"If it's not any trouble, yes. I'd love to get a picture of that."
I said, "No problem at all," then swung around in a nearby driveway. I dropped him off at the pear tree with the most ginormous pieces of fruit you've ever seen in your life. I told Mr. Granger I would turn around and pick him up in a moment when I was headed in the right direction. He ambled off toward the tree, camera in hand.
I turned the car around then pulled up again next to the tree in time to see Mr. Granger loading his coat up with pears off the ground. I looked over at the house to see if anyone was looking out the window. I sat there for a moment doing the internal "why me" whine that I do when things don't go as smoothly as I like. Then I contemplated the pros and cons of having a big logo with my name and phone number on the side of my car. I mentally added "conspicuous while committing crimes" to the con side of the list.
After a final glance to see if anyone was coming out of the house with a shotgun I see Mr. Granger stand up and start running full speed toward my vehicle, his hands full of fruit. He gets to the door and yanks on the handle only to find the door locked. (My doors lock automatically when the car is in drive.) He looks alarmed and I had to stifle a laugh. I unlocked the door and managed to squeak out an "oh, sorry" without giggling nervously.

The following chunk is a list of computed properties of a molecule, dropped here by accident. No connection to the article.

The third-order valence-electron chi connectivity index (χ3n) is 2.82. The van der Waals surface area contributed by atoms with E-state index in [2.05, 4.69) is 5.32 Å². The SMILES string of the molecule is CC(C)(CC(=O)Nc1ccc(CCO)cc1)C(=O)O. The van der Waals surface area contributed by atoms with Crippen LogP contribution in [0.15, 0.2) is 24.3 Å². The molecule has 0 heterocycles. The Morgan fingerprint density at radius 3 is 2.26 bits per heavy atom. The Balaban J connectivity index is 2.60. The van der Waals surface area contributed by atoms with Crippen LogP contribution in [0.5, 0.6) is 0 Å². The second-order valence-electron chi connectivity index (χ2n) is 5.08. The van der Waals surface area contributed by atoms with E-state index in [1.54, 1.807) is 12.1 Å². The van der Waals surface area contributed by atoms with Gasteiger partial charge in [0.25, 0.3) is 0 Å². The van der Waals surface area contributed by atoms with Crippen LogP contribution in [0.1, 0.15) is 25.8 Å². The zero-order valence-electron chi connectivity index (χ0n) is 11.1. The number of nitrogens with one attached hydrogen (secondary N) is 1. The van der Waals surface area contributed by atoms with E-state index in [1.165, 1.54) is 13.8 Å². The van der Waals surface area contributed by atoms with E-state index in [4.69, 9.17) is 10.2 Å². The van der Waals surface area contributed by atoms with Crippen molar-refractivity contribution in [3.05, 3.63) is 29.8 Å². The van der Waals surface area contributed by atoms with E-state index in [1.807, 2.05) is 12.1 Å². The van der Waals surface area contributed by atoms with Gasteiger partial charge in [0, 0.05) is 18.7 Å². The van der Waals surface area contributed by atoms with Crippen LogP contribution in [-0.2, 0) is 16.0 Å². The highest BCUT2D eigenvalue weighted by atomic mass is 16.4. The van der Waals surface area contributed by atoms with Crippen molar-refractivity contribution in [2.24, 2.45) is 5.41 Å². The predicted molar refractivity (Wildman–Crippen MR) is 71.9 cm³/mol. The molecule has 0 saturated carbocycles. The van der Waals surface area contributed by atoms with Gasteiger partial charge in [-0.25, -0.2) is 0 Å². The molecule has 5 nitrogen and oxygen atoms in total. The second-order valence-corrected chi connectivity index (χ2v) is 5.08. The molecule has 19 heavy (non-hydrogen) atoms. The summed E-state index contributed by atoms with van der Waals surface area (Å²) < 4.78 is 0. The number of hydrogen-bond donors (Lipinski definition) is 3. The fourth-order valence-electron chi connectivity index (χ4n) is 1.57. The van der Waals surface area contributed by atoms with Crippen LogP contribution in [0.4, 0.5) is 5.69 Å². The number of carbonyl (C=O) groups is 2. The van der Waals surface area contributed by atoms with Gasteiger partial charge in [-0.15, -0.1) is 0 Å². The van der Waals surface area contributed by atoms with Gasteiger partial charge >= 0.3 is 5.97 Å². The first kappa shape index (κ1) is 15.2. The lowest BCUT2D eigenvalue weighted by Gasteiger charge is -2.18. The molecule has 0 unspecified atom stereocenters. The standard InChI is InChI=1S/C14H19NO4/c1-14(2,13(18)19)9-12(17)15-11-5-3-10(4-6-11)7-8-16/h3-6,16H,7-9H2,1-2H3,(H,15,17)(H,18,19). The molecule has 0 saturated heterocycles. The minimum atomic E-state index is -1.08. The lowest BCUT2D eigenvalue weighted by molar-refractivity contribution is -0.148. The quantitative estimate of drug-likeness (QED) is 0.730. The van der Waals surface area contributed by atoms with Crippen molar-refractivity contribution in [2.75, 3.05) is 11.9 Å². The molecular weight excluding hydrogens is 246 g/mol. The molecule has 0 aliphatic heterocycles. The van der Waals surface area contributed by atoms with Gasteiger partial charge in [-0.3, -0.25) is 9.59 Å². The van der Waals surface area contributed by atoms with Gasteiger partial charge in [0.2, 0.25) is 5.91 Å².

I slam on the gas and speed off away from the scene of Mr. Granger's fruit thievery and was thanking my lucky stars that at least he only took fruit off the ground and not from the tree. I ruminated a while about how that would play out in court for me. Would that be a lesser charge? Could I just get probation and maybe some community service?
I sighed and then heard Mr. Granger moan an ecstatic, "Mmmm ohhhh!" I nearly whipped the car onto the shoulder accidentally as I looked over to see what he was doing. One ginormous pear was at his mouth. His eyes were closed and he started chewing. "Mmm ummmm, this takes me back to my childhood! Wow, what memories."
Yeah, for you and me both, Mr. Granger. For you and me both.